Divining meaning from a divine vessel’s latest flight
by Jeff Foust
|“In the past ten years or so, China’s really been hitting on all cylinders with its space program,” said Pollpeter.|
While this latest flight of the Shenzhou (a word usually translated as “divine vessel” or “divine craft”) achieved a number of milestones, coverage of it in the West, particularly in the United States, was relatively limited. There was a modest amount of hand-wringing about China’s ability to launch humans into space while the US is currently unable to do so until either Orion or commercial alternatives enter service later this decade, but without the same degree of shrill warnings, like China beating the US back to the Moon, made after earlier Shenzhou missions.
But how concerned should the US be about China’s overall space program, and in particular its human spaceflight program? A panel session held Friday in Washington by the Marshall Institute and the Techamerica Space Enterprise Council addressed the implications of China’s space program to the US. Panelists there suggested that the US should pay closer attention not so much to China’s highly-visible human spaceflight efforts but instead to other space activities that could pose a risk to Americans interests in space and on the Earth.
While Shenzhou may be getting most of the attention that is accorded to Chinese space activities, it is just part of a broader increase in space activities, including a surge of satellite launches, in recent years. Last year, for the first time, China eclipsed the US in orbital launches, carrying out 19 launches to the US’s 18. (In 2010, the two countries tied with 15 launches each.) Those launches have included an array of remote sensing, communications, and navigation satellites with both civil and military applications.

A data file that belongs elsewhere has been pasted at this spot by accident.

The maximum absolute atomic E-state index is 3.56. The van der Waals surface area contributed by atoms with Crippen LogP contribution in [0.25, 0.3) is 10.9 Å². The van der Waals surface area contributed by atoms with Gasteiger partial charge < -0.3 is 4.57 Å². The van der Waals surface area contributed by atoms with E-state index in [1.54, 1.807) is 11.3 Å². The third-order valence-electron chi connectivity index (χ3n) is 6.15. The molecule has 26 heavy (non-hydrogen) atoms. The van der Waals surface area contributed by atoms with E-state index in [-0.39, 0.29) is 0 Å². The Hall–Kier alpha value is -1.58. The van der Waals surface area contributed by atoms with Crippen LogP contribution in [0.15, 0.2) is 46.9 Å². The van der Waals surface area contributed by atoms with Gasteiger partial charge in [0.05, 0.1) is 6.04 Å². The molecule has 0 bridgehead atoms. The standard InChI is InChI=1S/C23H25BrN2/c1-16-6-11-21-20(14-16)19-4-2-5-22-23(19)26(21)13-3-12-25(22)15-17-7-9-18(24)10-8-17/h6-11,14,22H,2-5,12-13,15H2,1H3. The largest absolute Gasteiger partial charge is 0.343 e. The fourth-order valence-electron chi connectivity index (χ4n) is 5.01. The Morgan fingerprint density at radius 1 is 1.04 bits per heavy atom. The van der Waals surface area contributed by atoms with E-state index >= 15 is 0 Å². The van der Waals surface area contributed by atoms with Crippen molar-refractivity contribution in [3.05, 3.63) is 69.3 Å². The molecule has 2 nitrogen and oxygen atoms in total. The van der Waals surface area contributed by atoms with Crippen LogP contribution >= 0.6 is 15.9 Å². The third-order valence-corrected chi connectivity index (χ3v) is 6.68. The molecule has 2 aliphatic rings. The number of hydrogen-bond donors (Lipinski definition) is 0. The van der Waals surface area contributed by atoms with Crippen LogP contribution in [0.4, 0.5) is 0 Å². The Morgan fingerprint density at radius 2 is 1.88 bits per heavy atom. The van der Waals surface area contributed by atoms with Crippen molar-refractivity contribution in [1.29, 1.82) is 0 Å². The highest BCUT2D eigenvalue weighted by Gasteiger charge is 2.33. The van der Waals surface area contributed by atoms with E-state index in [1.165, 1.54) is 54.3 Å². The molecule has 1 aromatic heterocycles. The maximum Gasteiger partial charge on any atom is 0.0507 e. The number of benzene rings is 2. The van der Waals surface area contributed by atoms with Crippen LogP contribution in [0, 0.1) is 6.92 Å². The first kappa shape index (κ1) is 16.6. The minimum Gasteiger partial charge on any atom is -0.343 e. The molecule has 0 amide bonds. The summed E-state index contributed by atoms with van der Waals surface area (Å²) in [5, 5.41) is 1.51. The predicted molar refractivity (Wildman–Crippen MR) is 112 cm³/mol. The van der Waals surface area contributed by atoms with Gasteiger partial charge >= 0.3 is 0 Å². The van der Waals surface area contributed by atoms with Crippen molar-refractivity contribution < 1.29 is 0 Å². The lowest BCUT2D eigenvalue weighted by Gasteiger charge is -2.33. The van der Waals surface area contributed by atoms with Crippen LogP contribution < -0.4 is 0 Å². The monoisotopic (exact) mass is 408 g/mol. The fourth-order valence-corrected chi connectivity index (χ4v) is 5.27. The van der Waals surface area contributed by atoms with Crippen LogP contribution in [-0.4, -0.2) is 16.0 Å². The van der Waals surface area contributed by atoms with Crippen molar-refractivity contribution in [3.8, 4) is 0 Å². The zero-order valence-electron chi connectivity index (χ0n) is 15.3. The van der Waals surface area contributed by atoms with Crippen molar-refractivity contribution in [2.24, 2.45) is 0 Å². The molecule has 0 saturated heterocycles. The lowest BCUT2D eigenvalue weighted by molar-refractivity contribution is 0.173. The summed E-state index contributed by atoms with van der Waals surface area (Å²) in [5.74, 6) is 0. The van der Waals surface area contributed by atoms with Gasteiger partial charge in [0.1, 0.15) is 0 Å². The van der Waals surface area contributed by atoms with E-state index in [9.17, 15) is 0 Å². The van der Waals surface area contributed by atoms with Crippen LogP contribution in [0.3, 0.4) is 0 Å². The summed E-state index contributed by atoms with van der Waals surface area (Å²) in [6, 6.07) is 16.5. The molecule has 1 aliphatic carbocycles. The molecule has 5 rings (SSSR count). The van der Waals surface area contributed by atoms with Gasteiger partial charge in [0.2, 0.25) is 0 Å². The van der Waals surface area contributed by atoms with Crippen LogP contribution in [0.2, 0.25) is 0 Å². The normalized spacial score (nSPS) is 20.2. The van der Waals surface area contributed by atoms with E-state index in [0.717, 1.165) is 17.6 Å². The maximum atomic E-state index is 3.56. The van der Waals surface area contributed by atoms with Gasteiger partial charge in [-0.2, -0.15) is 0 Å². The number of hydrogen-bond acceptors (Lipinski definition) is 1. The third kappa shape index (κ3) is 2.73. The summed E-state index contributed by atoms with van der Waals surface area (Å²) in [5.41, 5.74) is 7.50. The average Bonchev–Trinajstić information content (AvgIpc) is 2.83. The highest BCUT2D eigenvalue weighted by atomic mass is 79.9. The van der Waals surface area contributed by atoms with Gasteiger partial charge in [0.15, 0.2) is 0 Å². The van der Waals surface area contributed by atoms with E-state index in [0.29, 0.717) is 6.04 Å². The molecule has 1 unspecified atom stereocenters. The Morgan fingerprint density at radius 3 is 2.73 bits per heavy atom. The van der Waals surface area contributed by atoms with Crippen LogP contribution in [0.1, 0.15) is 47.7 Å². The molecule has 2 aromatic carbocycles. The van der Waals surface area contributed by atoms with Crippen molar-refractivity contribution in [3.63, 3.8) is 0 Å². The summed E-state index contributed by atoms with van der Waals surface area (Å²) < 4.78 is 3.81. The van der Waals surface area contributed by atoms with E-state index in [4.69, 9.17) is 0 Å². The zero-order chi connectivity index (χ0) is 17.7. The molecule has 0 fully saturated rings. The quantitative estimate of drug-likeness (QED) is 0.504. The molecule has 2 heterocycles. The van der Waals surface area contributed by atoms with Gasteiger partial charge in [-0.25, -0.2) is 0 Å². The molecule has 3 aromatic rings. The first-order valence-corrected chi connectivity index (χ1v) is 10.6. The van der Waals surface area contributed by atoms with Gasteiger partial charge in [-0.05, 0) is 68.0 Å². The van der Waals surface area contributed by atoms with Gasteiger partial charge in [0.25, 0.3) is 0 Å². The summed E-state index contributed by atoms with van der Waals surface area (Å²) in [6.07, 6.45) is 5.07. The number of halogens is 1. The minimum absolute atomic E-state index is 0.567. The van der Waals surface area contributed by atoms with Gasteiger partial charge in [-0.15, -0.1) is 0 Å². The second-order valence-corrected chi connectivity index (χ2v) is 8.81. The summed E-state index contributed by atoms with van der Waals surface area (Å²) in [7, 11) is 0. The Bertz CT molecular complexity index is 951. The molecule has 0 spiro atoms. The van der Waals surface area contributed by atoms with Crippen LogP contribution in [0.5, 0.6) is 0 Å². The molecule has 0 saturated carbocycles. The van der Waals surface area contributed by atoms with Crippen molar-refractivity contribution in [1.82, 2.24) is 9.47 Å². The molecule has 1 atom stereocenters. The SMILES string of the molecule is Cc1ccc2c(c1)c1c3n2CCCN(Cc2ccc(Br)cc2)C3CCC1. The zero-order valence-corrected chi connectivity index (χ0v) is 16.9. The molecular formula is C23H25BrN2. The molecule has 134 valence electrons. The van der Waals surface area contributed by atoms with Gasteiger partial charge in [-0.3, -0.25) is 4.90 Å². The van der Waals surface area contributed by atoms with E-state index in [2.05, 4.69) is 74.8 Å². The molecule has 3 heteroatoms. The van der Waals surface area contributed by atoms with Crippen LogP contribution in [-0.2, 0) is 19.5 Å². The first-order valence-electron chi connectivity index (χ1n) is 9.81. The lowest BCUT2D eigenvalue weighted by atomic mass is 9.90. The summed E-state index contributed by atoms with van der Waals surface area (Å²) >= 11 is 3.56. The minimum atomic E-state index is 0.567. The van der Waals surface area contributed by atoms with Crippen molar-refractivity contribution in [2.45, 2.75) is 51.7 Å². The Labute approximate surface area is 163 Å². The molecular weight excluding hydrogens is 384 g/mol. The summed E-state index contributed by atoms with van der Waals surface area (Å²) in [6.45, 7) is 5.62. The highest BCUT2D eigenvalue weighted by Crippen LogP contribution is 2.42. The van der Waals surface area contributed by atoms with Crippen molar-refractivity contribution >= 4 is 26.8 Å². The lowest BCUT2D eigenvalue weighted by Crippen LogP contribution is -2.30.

“In the past ten years or so, China’s really been hitting on all cylinders with its space program,” said Kevin Pollpeter, deputy director of the East Asia Program at Defense Group Inc. “They’re really going great guns with both the launches and the different types of spacecraft.”
Pollpeter said China’s surge in space activities can be summed up in a three-word phase: comprehensive national power, a concept first developed in China to win support for its human spaceflight program. “Comprehensive national power is a basket of everything that makes a country powerful: political, diplomatic, economic, military, science and technology,” he explained. That line of reasoning has expanded to encompass its entire space program. “Politically, it has payoffs for China, internally and externally.”
China’s human spaceflight program has generally been perceived in the West as a deliberate, methodical program, with a steady, if slow-paced, series of flights through the recent Shenzhou-9 mission. “But if you look at China’s development path and you read the histories of the development of their human spaceflight program, it was nothing but deliberate,” he said. “They had some huge difficulties bringing this program into fruition.” That included problems with the initial uncrewed test flights as well as concerns at the time of the first crewed mission, Shenzhou-5 in 2003, that they had not performed enough tests.